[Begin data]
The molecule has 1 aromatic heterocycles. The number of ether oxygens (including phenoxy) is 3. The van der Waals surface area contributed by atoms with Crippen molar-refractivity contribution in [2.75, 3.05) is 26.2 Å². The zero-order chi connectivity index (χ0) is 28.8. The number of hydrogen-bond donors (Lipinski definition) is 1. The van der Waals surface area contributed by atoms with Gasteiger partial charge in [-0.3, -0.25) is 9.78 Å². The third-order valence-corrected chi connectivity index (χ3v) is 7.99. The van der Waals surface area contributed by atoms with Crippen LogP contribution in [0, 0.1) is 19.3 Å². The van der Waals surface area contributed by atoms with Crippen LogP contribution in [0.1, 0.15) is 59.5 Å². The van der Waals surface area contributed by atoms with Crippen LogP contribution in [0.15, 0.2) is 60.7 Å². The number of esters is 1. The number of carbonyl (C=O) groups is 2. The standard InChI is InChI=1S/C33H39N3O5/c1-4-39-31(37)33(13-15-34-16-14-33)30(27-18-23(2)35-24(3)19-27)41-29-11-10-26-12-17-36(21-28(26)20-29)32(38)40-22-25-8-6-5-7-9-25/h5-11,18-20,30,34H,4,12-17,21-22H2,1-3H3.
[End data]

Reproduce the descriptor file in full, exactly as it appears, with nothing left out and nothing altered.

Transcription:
The molecule has 1 aromatic heterocycles. The number of ether oxygens (including phenoxy) is 3. The van der Waals surface area contributed by atoms with Crippen molar-refractivity contribution in [2.75, 3.05) is 26.2 Å². The zero-order chi connectivity index (χ0) is 28.8. The number of hydrogen-bond donors (Lipinski definition) is 1. The van der Waals surface area contributed by atoms with Gasteiger partial charge in [-0.3, -0.25) is 9.78 Å². The third-order valence-corrected chi connectivity index (χ3v) is 7.99. The van der Waals surface area contributed by atoms with Crippen LogP contribution in [0, 0.1) is 19.3 Å². The van der Waals surface area contributed by atoms with Crippen LogP contribution in [0.1, 0.15) is 59.5 Å². The van der Waals surface area contributed by atoms with Crippen LogP contribution in [0.15, 0.2) is 60.7 Å². The number of esters is 1. The number of carbonyl (C=O) groups is 2. The standard InChI is InChI=1S/C33H39N3O5/c1-4-39-31(37)33(13-15-34-16-14-33)30(27-18-23(2)35-24(3)19-27)41-29-11-10-26-12-17-36(21-28(26)20-29)32(38)40-22-25-8-6-5-7-9-25/h5-11,18-20,30,34H,4,12-17,21-22H2,1-3H3.